1/13/16. Solar System Formation

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1 Solar System Formation 1

2 Your Parents Solar System 21 st Century Solar System 2

3 The 21 st Century Solar System Sun Terrestrial Planets Asteroid Belt Jovian Planets Kuiper Belt Oort Cloud The Solar System: List of Ingredients Ingredient Percent of total mass Sun Jupiter Other planets Everything else 99.8% 0.1% 0.05% 0.05% 3

4 The Sun A middle-aged, average star: Mostly Hydrogen & Helium 99.8% of the Solar System ~4.6 billion years old Shines because it is hot: Surface Temp ~6000 C Mostly Visible, UV & IR light Kept hot by nuclear fusion in its core: Builds Helium from Hydrogen fusion. Will shine for ~12 billion years The Sun dominates the Solar System 4

5 Terrestrial Planets Mercury, Venus, Earth & Mars Earth-Like Rocky Planets Largest is Earth Only in the inner solar system (0.4 to 1.5 AU) Rocky Planets: Solid Surfaces Mostly Silicates and Iron High Density: (rock & metal) Earth, Venus, & Mars have atmospheres The Terrestrial Planets Mercury (0.055 M ) Venus (0.82 M ) Earth (1 M ) Mars (0.11 M ) 5

6 The Jovian Planets Jupiter, Saturn, Uranus & Neptune Largest Planets: at least 15 times mass of Earth. Only in the outer solar system (5 to 30 AU) No solid surfaces (mostly atmosphere) Low density Gas Giants: (Jupiter & Saturn) Thick H/He atmosphere, liquid hydrogen mantle, ice core Ice Giants: (Uranus & Neptune) Ice/rock core & mantle, thin H/He atmosphere The Jovian Planets Jupiter (318 M ) Saturn (95 M ) Uranus (15 M ) Neptune (17 M ) 6

7 Dwarf Planets Defined by the IAU (International Astronomical Union) in 2006 Dwarf Planets: Ceres: first of the Asteroids, discovered in 1801 Pluto: trans-neptunian object discovered in 1930 Eris: trans-neptunian object discovered in 2005 Haumea (trans-neptunian, suspected) Makemake (trans-neptunian, suspected) 7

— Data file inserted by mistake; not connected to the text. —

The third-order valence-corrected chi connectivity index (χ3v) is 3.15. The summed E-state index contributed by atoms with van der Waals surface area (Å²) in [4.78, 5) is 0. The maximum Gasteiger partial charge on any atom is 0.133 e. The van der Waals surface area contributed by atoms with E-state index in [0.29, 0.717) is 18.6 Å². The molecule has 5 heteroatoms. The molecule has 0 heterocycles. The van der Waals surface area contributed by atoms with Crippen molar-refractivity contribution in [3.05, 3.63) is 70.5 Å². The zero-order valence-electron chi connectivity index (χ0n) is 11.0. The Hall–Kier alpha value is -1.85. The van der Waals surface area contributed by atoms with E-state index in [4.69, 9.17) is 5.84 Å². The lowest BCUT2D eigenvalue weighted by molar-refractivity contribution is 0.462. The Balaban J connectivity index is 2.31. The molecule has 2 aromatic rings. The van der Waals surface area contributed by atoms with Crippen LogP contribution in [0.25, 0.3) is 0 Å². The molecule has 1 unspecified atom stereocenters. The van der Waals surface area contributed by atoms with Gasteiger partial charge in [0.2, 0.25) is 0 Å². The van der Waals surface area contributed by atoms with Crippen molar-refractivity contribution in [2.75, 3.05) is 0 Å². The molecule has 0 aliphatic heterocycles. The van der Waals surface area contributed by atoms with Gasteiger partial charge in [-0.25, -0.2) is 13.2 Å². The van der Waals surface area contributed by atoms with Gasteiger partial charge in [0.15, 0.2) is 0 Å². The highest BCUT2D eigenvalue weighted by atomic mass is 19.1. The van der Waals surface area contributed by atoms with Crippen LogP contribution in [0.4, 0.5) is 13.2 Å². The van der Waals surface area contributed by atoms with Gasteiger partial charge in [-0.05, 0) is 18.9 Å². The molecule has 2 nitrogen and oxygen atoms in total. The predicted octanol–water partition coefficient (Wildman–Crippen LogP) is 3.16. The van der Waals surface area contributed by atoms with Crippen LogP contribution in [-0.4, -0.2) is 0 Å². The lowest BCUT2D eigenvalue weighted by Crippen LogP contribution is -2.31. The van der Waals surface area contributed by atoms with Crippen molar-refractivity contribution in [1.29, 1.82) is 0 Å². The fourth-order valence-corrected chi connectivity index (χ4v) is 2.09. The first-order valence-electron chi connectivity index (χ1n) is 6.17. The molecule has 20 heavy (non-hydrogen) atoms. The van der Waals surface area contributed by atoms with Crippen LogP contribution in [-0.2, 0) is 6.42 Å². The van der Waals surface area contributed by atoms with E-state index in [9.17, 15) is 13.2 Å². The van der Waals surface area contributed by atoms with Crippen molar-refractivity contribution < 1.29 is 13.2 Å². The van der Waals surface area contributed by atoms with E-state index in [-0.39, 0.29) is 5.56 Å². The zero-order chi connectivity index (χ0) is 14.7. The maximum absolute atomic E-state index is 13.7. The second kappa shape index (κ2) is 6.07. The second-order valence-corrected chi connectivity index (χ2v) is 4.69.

8 Dwarf Planets The Giant Moons Moon: any natural satellite orbiting a planet or dwarf planet Giant Moons: Earth: The Moon (Luna) Jupiter: Io, Europa, Ganymede, & Callisto Saturn: Titan Neptune: Triton Many smaller moons, both rocky & icy. Only Mercury & Venus have no moons. 8

9 The Giant Moons Mercury Mimas Iapetus Io Ariel Umbriel Pallas Proteus Moon Miranda Hygeia Europa Ganymede Tethys Dione Titan Triton Vesta Rhea Titania Callisto Ceres Enceladus Oberon Pluto Charon 9

10 1/13/16 Kuiper Belt Class of icy bodies orbiting beyond Neptune. Found only in the outer Solar System (>30AU) Densities of 1.2 to 2 g/cc (mostly ices) Examples: Pluto & Eris (icy dwarf planets) Kuiper Belt Objects (30-50AU) Charon, Pluto s large moon Sedna & Quaor: distant large icy bodies Kuiper Belt 10

11 Oort Cloud Spherical cloud of comets. Extends out to almost 50,000 AU (1 light-year) May contain trillions of comets The outer edge is the farthest reach of the Sun s gravitational pull. There are no confirmed observations its existence is theoretical only. Oort Cloud 11

12 The Leftovers (small bodies) Asteroids: Made of rock & metal (density 2-3 g/cc) Sizes: Few 100km to large boulders Most are found in the Main Belt ( AU) Meteoroids: Bits of rock and metal Sizes: grains of sand to boulders Comets: Composite rock & ice dirty snowballs Longs tails of gas & dust are swept off them when they pass near the Sun. Differences Meteoroid A PARTICLE from an asteroid or comet orbiting the sun Meteor Observed as it burns up in Earth s atmosphere: Called a shooting star Meteorite: Survives its passage through the Earth s atmosphere and impacts Earth s surface 12

13 13

14 More Differences Asteroid Rocky body orbiting the sun Comet Ice & dust hear the sun, a tail of gas and particles pointing away from the sun 14

15 Asteroids 253 Mathilde 951 Gaspra 243 Ida Meteor burning up in the atmosphere. 15

16 Comet P/Halley Comet P/Wilt 16

17 Comparing Sizes of Stars & Planets 17

18 Is Pluto a Planet? What to consider? Size? Shape? Orbit? What is it made of? IAU Definition of a Planet In 2006, the International Astronomical Union (IAU) came up with the following definition of a planet: orbits the Sun has sufficient mass for its self-gravity to overcome rigid body forces so that it assumes a hydrostatic equilibrium shape (i.e., it is spherical), has cleared the neighborhood around its orbit, is not a satellite 18

19 IAU Definition of a Dwarf Planet In 2006, the International Astronomical Union (IAU) came up with the following definition of a dwarf planet: orbits the Sun has sufficient mass for its self-gravity to overcome rigid body forces so that it assumes a hydrostatic equilibrium shape (i.e., it is spherical), has not cleared the neighborhood around its orbit, is not a satellite 19

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